But when ISIS really does take over we will see the error of our ways. But it may be too late by then.

ISIS is not going to stop in the Middle East.

And probably part of the  problem in our military interventions is that the public assumes those in charge are taking care of things and will do what is necessary and no need for any sacrifice on its part — don’t bother us, handle it. And then when it all falls apart due to half measures and timidity on the part of our leadership everyone wonders what happened. But the leadership is afraid to suggest some sacrifice on the part of the public. Leaders don’t want to be thrown out of office.

In addition, some in the military have been looking too much toward their retirement or the next book or love affair and not the problem at hand.

(But those who do the actual fighting do sacrifice, along with their families.)

I was against the Iraq intervention or invasion both times. But I was mystified why we held back in Desert Storm and did not push on into Baghdad – I mean Saddam’s vaunted forces were surrendering to television cameramen.

So we wound up years later going back at much cost but got bogged down in a civil war that resulted from the ousting and eventual execution of the strongman. Yes, and I know, that is supposedly among the reasons or an excuse ex post facto for not going all the way the first time. But I don’t buy it.

I’m going off on a tangent here I know. But the problem is that since the Viet Nam fiasco we don’t fight wars to win.

We have to pick our battles for sure. But once we do, sending men and women into harm’s way and committing our citizen’s dollars to a cause in which we are afraid to win is a moral outrage.

That is not to say that every time we are involved in some type of conflict we have to throw everything in our arsenal at it. Situations differ, but we must at some point have resolve.

Oh, and I was against the Viet Nam War (and yet I served at the time in the army, albeit not in Viet Nam by fortunate chance), but like so many people I could not figure out why our leaders did not seem to be willing to commit the necessary resources and use the necessary tactics to win.

But back to today, to Syria and the fight against ISIS:

Perhaps we need to lean on our Saudi Arabian allies for help in putting together a stronger regional force to combat ISIS.

President Obama should have honored his own threat against the Assad regime for continuing to use gas and other weapons against its own people. He should have ordered attacks on the regime when he had the excuse fresh in mind, but he wobbled.

Putin of Russia and the Iranian regime support Assad, but they cannot be comfortable about ISIS.

With the new Iran nuclear agreement under which Iran should have many or most of its economic sanctions lifted, maybe the U.S. could have some leverage there (although the agreement is pretty weak and may not be of much help).

And as far as Putin of Russia goes – we just need to stand up to him. He’ll blink.

The U.S. has much invested in the region. We need to negotiate with the powerful players there (well not ISIS).

It is a complicated civil war in Syria, with forces we support fighting against the Assad regime but joined by terrorist forces who are also fighting the Assad regime. And both the U.S. and Iran see ISIS as an enemy but find themselves at odds with each other.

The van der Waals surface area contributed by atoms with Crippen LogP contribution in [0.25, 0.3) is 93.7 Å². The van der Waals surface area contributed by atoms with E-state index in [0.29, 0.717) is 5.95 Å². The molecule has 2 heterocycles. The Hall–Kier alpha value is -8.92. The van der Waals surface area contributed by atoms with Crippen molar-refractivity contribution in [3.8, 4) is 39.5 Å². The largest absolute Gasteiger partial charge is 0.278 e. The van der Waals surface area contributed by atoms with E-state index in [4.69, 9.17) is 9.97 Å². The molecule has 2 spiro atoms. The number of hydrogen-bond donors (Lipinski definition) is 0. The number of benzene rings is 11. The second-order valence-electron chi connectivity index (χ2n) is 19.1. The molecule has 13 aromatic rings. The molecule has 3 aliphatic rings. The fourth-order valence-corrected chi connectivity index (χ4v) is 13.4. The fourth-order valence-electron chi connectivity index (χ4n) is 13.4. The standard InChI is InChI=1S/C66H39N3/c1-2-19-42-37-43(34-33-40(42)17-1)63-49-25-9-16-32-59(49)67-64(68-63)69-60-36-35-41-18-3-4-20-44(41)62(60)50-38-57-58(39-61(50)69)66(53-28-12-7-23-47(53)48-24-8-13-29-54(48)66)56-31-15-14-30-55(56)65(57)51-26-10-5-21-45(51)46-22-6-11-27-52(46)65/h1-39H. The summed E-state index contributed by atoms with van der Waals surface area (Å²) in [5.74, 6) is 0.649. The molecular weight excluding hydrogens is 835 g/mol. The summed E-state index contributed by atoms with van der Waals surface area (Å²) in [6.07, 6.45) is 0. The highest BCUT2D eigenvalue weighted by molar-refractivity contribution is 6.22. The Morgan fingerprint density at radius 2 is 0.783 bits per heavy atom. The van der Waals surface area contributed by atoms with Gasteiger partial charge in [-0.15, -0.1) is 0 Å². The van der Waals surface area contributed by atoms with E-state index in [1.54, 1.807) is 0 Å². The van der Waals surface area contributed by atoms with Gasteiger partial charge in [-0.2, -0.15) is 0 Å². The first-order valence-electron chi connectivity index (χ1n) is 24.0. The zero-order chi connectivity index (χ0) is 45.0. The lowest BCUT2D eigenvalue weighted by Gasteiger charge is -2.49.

And just like the Soviet Union before it, Russia wants to have influence in the region and vies for it with the U.S.

All very complex.

But being the world’s super power carries responsibilities.

And first we need to be responsible to ourselves.


Iraq crisis is shades of Vietnam…

June 19, 2014

 

UPDATE: Since first posting this it has now been announced that the U.S. will be sending in 300 military advisors in the current Iraqi crisis, and it looks like it has been concluded by the Obama administration that the current Iraqi leader, Maliki, cannot be the person to head a new unity government.

Also, President Obama now has repeated that he has no intention of sending in combat troops (beyond the advisors). But President Lyndon Johnson vowed not to send in American boys to do what Vietnamese boys should be doing. And then he sent in a half million troops. We have already lost 4,500 of our own in the Iraq War and thousands more were gravely wounded. We had declared it over (for us). The pressure will be intense on Obama not to make it a lost cause.

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Shades of Vietnam, kind of. We have a corrupt and non-representative government in Iraq we have supported. Meanwhile, the enemy is at the gates, and we don’t want to send in ground troops but it looks like we will send in military advisors. And what comes next? Well of course the enemy will shoot back and we will then send in more troops. Unlike Vietnam we have already fought this war. We just did not finish it — oh, like Vietnam. Over simplistic analysis and not right on I know. But on enough I think. I’ll try to write more later.

…Well jus time to add this: now there are reports that some factions within the Iraqi government have asked U.S. support to oust their present leader Maliki. Hope this does not turn out to be like the time we backed the murder of the head of the South Vietnamese government, Diem. But on the other hand, Maliki needs to go. He seems to be the cause of the current crisis.

The United States should have not got into the mess of nation building but we did, we just did not stick with it. What to do now? Whatever we do, half measures will not work. We either need to write the whole thing off or on the other hand be prepared to do it right.